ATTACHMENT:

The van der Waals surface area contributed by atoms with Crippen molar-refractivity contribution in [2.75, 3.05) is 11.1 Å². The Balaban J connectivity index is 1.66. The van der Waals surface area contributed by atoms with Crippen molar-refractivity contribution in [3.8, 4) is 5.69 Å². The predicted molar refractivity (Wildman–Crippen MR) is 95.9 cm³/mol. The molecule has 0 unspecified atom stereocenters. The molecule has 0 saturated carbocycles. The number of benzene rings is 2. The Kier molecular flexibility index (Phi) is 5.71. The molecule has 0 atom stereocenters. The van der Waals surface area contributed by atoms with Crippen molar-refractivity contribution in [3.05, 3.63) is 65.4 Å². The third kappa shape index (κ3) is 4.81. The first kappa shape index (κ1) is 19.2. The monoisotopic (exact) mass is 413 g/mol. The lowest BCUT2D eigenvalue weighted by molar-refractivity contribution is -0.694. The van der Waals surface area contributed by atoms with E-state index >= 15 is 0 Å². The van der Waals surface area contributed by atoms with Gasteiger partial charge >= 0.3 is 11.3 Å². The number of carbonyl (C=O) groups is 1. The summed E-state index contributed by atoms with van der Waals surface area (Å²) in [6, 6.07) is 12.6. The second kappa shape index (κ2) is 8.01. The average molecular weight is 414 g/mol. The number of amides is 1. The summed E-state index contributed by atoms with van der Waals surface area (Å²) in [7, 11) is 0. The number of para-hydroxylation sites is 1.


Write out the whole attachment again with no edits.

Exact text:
The van der Waals surface area contributed by atoms with Crippen molar-refractivity contribution in [2.75, 3.05) is 11.1 Å². The Balaban J connectivity index is 1.66. The van der Waals surface area contributed by atoms with Crippen molar-refractivity contribution in [3.8, 4) is 5.69 Å². The predicted molar refractivity (Wildman–Crippen MR) is 95.9 cm³/mol. The molecule has 0 unspecified atom stereocenters. The molecule has 0 saturated carbocycles. The number of benzene rings is 2. The Kier molecular flexibility index (Phi) is 5.71. The molecule has 0 atom stereocenters. The van der Waals surface area contributed by atoms with Crippen molar-refractivity contribution in [3.05, 3.63) is 65.4 Å². The third kappa shape index (κ3) is 4.81. The first kappa shape index (κ1) is 19.2. The monoisotopic (exact) mass is 413 g/mol. The lowest BCUT2D eigenvalue weighted by molar-refractivity contribution is -0.694. The van der Waals surface area contributed by atoms with E-state index >= 15 is 0 Å². The van der Waals surface area contributed by atoms with Gasteiger partial charge >= 0.3 is 11.3 Å². The number of carbonyl (C=O) groups is 1. The summed E-state index contributed by atoms with van der Waals surface area (Å²) in [6, 6.07) is 12.6. The second kappa shape index (κ2) is 8.01. The average molecular weight is 414 g/mol. The number of amides is 1. The summed E-state index contributed by atoms with van der Waals surface area (Å²) in [7, 11) is 0. The number of para-hydroxylation sites is 1.